The following year he extended Nelson to the tunes of six years and $36 million, gave RFA Anthony Beauvillier a team-friendly bridge deal, and inked captain Anders Lee to a seven-year, $49-million contract.
During the 2019-20 campaign he traded for Devils captain Andy Greene to add more veteran leadership. Eight days later he acquired Jean-Gabriel Pageau from the Ottawa Senators and promptly signed him to a six-year, $30-million extension. Pageau has been a tremendous addition to the team.
Prior to the start of the 2020-21 season, Toews was sent to Colorado for a pair of second-round picks and at the trade deadline Lamoriello made another splash by adding impact rental forwards Kyle Palmieri and Travis Zajac, the latter of whom he drafted back in 2004 with the Devils.
None of the moves above would be considered blockbusters or jaw-droppers but they’ve worked out in the team’s favour.
BUILDING FROM THE NET OUT
The Islanders had allowed a league-worst 3.57 goals per game in 2017-18 – the worst team GAA in the NHL since the 2006-07 Flyers.
“I do know with Barry’s style and philosophy – we both have that – that’s not going to be too difficult to take care of,” Lamoriello said ahead of the 2018-19 season.
Lamoriello often builds his teams from the net out. He benefitted from having Martin Brodeur for two decades in New Jersey, also trading for Cory Schneider with the Devils. When he was with the Maple Leafs, one of his biggest moves was trading for Frederik Andersen.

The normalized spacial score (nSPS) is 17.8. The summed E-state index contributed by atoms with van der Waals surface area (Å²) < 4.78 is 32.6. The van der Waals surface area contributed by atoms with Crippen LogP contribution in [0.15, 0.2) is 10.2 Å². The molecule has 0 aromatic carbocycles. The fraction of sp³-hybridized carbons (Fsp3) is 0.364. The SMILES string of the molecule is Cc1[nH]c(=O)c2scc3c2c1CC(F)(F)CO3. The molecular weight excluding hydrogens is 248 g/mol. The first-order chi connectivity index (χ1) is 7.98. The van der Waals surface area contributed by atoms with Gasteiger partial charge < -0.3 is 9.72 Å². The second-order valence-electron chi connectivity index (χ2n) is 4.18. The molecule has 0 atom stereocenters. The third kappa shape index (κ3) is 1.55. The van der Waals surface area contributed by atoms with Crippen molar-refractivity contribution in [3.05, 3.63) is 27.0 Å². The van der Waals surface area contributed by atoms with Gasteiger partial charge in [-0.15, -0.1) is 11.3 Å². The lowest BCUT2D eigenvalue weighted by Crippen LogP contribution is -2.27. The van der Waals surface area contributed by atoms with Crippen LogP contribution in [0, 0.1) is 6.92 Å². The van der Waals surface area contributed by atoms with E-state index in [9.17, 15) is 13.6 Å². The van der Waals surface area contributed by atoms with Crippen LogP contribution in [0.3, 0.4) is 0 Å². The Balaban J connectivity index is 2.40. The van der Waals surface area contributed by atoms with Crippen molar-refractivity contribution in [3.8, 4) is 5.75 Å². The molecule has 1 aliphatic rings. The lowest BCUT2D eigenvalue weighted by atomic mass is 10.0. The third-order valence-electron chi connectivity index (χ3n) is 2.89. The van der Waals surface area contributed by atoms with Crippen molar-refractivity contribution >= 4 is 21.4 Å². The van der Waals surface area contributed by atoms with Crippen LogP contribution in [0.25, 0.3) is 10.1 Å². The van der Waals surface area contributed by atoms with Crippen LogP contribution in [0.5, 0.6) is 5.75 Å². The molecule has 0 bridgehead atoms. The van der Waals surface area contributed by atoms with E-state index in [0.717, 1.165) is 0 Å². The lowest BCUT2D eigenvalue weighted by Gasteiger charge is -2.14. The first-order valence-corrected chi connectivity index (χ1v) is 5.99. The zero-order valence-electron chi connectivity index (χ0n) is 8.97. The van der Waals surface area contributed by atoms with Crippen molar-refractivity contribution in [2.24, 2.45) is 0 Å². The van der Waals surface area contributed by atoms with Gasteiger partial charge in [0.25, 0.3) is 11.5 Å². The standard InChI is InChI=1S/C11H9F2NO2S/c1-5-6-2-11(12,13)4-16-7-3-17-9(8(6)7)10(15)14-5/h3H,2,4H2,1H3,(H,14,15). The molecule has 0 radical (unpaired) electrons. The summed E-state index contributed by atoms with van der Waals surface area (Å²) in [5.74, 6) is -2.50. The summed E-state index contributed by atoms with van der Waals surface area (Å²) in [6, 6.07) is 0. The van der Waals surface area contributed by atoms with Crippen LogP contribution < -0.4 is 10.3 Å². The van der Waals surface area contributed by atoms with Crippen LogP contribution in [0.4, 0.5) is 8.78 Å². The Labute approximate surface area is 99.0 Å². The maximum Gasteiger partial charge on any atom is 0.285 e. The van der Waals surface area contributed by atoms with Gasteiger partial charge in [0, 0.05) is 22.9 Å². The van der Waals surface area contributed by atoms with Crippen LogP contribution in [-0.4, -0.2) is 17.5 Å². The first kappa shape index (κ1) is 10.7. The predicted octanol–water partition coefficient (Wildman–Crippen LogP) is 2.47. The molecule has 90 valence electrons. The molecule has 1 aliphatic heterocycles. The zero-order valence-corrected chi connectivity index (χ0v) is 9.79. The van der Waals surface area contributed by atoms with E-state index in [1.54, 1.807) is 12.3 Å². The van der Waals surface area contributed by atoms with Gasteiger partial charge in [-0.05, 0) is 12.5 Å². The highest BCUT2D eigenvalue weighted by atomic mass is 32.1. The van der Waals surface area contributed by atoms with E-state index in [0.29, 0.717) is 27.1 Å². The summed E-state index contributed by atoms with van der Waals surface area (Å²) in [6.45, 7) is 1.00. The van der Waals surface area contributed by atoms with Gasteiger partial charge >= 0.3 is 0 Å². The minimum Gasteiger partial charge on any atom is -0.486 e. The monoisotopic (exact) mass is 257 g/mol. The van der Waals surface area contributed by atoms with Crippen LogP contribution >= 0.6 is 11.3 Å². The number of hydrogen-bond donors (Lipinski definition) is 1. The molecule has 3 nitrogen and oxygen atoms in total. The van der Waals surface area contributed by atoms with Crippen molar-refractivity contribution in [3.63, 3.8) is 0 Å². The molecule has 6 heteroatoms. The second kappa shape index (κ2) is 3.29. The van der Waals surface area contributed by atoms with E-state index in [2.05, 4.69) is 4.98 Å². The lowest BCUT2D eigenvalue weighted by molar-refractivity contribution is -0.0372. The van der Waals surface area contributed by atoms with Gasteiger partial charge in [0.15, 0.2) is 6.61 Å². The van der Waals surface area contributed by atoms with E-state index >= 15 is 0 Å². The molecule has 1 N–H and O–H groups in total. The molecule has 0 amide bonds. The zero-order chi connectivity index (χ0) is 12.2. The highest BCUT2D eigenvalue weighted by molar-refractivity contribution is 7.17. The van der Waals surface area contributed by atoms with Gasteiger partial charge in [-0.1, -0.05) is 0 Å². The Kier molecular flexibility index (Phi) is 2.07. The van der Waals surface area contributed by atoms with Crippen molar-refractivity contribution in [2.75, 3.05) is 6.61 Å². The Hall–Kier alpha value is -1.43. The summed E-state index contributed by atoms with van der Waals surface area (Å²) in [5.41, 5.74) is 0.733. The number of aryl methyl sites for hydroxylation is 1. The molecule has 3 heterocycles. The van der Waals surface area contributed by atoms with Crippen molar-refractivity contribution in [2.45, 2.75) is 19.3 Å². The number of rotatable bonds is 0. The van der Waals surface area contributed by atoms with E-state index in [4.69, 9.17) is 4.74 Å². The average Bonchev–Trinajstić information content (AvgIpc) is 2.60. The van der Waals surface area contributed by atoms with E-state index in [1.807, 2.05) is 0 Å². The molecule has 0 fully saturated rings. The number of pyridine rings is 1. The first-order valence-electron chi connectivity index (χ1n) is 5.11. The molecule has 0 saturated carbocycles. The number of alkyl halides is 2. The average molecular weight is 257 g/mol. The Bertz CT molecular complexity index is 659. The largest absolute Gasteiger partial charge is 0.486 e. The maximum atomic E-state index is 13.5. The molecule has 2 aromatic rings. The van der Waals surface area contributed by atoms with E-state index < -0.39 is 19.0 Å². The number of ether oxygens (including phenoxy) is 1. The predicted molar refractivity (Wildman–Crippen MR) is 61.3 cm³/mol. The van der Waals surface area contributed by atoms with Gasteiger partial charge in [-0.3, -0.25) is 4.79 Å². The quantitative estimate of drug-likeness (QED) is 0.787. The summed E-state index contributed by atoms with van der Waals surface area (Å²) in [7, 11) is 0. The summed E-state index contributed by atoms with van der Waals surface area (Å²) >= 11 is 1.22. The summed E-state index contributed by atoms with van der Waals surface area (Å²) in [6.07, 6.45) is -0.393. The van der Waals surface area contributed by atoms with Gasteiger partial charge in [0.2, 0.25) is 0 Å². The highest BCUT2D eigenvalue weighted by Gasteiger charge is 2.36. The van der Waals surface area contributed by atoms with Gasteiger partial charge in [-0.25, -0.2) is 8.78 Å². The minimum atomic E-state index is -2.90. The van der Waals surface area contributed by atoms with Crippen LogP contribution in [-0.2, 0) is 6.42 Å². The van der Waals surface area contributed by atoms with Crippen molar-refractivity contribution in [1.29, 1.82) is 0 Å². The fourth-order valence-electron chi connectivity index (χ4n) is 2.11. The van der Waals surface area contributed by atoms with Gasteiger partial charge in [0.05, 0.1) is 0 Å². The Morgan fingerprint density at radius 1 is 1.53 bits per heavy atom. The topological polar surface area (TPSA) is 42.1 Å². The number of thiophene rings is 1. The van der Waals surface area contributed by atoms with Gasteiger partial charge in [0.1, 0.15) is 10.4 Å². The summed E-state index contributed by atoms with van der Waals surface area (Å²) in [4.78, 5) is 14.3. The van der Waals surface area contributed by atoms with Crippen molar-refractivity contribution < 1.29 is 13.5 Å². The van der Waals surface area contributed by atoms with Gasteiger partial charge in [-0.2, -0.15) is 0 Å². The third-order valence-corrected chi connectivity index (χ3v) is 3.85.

After moving on from Jaroslav Halak in the summer of 2018, the team signed Robin Lehner who had spent three frustrating seasons with the Buffalo Sabres.
Lehner signed for one year and $1.5 million. He and Thomas Greiss went on to share the William M. Jennings Trophy after the Islanders allowed a league-best 2.33 goals per game. Lehner also won the Bill Masterton Memorial Trophy and finished third in Vezina Trophy voting for his lone season on Long Island.
Lehner was replaced with Semyon Varlamov on a reasonable four-year deal the following summer. The Varlamov/Greiss tandem were ninth in team GAA one season ago and in 2020-21 Varlamov and fellow Russian Ilya Sorokin allowed the second-fewest goals in the league. Sorokin is an RFA this summer but appears to have No. 1 potential.
It’s too early to judge whether or not Lamoriello has done a sufficient job drafting players with the Islanders. Oliver Wahlstrom and Noah Dobson, whom he selected with the 11th-and 12th-overall picks, respectively, in the 2018 NHL Draft are the only draftees of his to play games so far. Both have been effective at times when in the lineup this season.
The full scope of Lamoriello’s impact on the team won’t be fully known for years, but the short-term turnaround sure is something to marvel at.